MIC AGM: Indian monkeys screaming without substance

The party has not done anything at winning back the hearts and minds of the Malaysian Indian community.

KUALA LUMPUR: The much awaited 66th MIC annual general assembly ended today without any firm decision on the fate of the 1.8 million Malaysian Indian community. Instead it was turned into a Pakatan Rakyat bashing platform.

Officiating the assembly, Prime Minister Najib Tun Razak launched a stinging attack against the opposition by repeating the word “tipu” (cheat) more than 20 times in his 30 minute speech referring to the opposition pact.
Claiming that the opposition coalition was full of lies, Najib said that Pakatan was only good in making promises compared to the BN which fulfilled promises.

He also brushed aside Pakatan Rakyat’s claim that there were 300,000 stateless Indians in the country. He slammed the opposition in handling the Kampung Buah Pala (Penang) squatters issue and the demolition of a private shrine in Sepang recently.

But this was not expected from Najib. He did not dwell on the plight of the community or its problems.
Several observers attending the assembly were clearly disappointed with Najib’s speech as it did not address the issues confronting the Malaysian Indian community.

Najib failed to use the platform to energise the party which seemed less vibrant of late.
Despite, being the last MIC AGM before the 13th general election, party president G Palanivel’s presidential speech was not hard hitting, making only a list of  “minor” requests for the government to fulfill.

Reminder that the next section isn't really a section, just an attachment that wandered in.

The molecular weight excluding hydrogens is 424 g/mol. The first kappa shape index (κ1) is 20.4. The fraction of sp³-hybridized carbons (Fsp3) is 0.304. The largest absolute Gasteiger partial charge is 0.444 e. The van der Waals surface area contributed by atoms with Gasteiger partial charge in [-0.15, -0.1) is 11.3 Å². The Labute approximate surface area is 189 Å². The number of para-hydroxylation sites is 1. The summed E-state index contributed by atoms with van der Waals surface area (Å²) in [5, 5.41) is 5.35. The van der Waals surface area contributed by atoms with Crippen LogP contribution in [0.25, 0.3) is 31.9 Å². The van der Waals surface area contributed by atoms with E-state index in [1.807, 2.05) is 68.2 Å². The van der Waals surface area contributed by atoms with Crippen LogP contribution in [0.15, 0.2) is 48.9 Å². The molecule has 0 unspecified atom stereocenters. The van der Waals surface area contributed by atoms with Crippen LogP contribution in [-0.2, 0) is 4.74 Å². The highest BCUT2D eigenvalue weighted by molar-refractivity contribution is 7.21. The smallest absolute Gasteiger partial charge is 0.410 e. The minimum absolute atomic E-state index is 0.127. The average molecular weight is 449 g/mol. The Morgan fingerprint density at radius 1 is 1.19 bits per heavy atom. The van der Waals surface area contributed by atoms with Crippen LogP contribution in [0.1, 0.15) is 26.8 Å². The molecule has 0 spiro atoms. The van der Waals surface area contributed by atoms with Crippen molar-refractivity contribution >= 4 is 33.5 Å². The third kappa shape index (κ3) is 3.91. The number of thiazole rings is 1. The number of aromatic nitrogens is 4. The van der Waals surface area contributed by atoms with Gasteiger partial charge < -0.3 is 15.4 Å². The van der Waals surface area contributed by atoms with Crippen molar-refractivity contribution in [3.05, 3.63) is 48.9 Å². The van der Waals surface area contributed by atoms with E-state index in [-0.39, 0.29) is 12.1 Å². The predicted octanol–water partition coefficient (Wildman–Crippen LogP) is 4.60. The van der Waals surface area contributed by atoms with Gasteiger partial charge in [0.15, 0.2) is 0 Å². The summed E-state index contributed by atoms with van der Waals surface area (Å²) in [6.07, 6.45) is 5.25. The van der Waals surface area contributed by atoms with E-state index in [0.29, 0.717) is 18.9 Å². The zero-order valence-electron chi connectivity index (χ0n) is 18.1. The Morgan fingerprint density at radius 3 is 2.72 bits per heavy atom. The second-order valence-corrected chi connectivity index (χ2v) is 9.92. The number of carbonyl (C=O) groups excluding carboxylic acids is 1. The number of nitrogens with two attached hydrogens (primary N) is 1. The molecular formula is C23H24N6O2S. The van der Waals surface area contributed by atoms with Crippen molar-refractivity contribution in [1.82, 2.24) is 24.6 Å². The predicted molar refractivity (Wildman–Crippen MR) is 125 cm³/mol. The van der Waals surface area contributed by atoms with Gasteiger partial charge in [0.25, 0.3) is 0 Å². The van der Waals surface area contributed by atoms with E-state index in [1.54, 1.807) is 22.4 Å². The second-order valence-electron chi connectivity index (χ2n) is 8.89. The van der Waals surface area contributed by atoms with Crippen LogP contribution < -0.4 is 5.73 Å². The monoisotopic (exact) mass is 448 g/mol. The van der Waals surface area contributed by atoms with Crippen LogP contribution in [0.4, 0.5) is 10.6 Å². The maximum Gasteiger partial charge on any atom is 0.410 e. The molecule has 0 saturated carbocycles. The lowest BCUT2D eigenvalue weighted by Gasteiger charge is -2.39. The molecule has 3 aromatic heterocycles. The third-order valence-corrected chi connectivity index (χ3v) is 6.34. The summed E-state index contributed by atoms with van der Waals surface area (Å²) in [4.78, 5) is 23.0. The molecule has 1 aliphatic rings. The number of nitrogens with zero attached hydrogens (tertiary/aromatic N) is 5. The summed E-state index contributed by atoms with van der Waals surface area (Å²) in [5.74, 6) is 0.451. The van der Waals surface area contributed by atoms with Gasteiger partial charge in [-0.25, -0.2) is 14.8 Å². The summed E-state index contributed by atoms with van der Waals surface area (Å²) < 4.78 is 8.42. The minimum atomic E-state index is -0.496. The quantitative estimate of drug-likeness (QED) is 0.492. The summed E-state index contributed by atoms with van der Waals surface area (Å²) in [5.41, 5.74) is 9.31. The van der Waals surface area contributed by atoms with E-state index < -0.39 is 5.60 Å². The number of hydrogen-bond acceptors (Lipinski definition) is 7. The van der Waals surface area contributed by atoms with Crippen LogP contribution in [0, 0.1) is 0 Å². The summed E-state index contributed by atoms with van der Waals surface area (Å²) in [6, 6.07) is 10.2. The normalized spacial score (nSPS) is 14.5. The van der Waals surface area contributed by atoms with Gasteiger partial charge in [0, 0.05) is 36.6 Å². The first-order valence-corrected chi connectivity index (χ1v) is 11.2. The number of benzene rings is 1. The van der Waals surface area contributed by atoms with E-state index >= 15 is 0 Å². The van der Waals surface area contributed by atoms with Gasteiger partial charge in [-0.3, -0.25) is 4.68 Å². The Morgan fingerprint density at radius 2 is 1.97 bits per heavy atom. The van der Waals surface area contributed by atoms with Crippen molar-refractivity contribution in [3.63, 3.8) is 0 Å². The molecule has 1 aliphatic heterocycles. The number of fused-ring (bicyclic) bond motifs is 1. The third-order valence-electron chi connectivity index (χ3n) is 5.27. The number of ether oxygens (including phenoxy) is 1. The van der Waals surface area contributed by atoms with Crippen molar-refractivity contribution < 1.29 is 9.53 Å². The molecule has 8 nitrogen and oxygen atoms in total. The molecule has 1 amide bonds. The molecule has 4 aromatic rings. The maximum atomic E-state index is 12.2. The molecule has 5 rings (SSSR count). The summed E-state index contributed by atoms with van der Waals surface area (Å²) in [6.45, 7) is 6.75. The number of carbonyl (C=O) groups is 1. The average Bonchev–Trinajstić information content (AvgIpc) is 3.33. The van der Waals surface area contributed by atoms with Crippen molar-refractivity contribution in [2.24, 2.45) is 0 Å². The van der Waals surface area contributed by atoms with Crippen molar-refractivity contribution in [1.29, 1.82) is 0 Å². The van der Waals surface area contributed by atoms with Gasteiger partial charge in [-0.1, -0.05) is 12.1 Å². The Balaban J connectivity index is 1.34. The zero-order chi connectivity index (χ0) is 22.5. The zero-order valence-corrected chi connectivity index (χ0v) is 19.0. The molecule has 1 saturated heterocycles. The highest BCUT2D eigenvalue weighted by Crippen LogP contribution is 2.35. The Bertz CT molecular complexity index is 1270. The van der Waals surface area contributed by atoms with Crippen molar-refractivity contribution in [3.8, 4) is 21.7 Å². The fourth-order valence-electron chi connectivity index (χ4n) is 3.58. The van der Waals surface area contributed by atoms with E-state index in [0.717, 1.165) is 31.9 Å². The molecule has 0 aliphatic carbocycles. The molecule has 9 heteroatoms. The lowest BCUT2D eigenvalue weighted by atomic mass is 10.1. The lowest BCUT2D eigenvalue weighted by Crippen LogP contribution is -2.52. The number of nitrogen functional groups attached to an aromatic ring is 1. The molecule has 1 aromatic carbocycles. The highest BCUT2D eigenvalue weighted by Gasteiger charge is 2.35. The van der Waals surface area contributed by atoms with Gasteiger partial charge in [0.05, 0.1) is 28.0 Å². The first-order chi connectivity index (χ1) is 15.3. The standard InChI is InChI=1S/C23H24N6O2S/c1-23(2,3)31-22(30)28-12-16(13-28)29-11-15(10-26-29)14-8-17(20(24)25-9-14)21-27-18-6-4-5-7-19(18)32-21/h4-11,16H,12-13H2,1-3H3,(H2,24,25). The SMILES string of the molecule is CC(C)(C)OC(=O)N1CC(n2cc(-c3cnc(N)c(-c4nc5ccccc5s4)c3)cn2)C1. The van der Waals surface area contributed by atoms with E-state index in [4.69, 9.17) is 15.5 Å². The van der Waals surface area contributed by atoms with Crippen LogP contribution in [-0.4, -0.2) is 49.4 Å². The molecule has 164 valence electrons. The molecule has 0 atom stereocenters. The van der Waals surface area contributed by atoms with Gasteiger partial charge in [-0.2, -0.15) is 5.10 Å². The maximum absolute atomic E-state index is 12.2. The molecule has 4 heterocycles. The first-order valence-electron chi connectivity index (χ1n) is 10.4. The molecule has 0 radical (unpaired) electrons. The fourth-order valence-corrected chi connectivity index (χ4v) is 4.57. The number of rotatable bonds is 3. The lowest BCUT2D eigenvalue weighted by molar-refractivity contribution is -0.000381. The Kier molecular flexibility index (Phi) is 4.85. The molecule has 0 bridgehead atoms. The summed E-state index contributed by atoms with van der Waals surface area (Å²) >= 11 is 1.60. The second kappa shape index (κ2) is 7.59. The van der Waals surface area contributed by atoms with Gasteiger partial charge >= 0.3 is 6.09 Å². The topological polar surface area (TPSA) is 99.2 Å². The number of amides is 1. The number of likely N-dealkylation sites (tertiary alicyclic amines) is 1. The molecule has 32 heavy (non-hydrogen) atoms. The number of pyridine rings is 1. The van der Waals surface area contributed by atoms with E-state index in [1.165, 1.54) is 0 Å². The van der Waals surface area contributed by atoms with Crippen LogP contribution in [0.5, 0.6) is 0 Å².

The assembly was expected to be used by Palanivel and Najib to boost the Indian support for the ruling coalition.

Sub-standard debates
“Palani missed the golden opportunity to express the feelings of Indians, who have been marginalised over the last 55 years, to Najib and BN,” said a delegate from Perak who did not want to be named.

“Indian votes are pivotal to BN in the upcoming election. Thus, Palanivel should have raised bigger issues at his doorstep than talking about photocopy machines to Tamil schools and other peanut matters,” he added.
The one-day MIC general assembly was attended by some 1,400 party delegates and 2,000 observers here at Putra World Trade Centre(PWTC).

Noted as the shortest MIC general assembly in the history of the party, the one day assembly also proved to be very dull following sub-standard debates by delegates who spoke on the presidential address and five resolutions tabled.

The delegates largely praised the prime minister and party president by saying that both the leaders were doing their best to bring back the Malaysian Indians community back to the BN fold.

A survey form was also circulated outside the AGM hall, requiring respondents to state among other things, if the BN would form the next federal government.

It also required the respondents to state the strengths and weaknesses of Pakatan Rakyat. It also wanted to know steps to be taken by the BN to secure Indian votes at the next election.
The survey form came with a free 2013 calender.

There were also two hand-books, namely ‘Janji Ditepati’ and ‘Janji Dicapati’. The Janji Ditepati praised the BN for keeping up its promises to the people while Janji Dicapati depicted Pakatan Rakyat’s failure to keep its 2008 election promises.

Judging from the assembly today, MIC would be facing an uphill task of not only winning seats at the next election but also in winning back the hearts and minds of the Malaysian Indian community.

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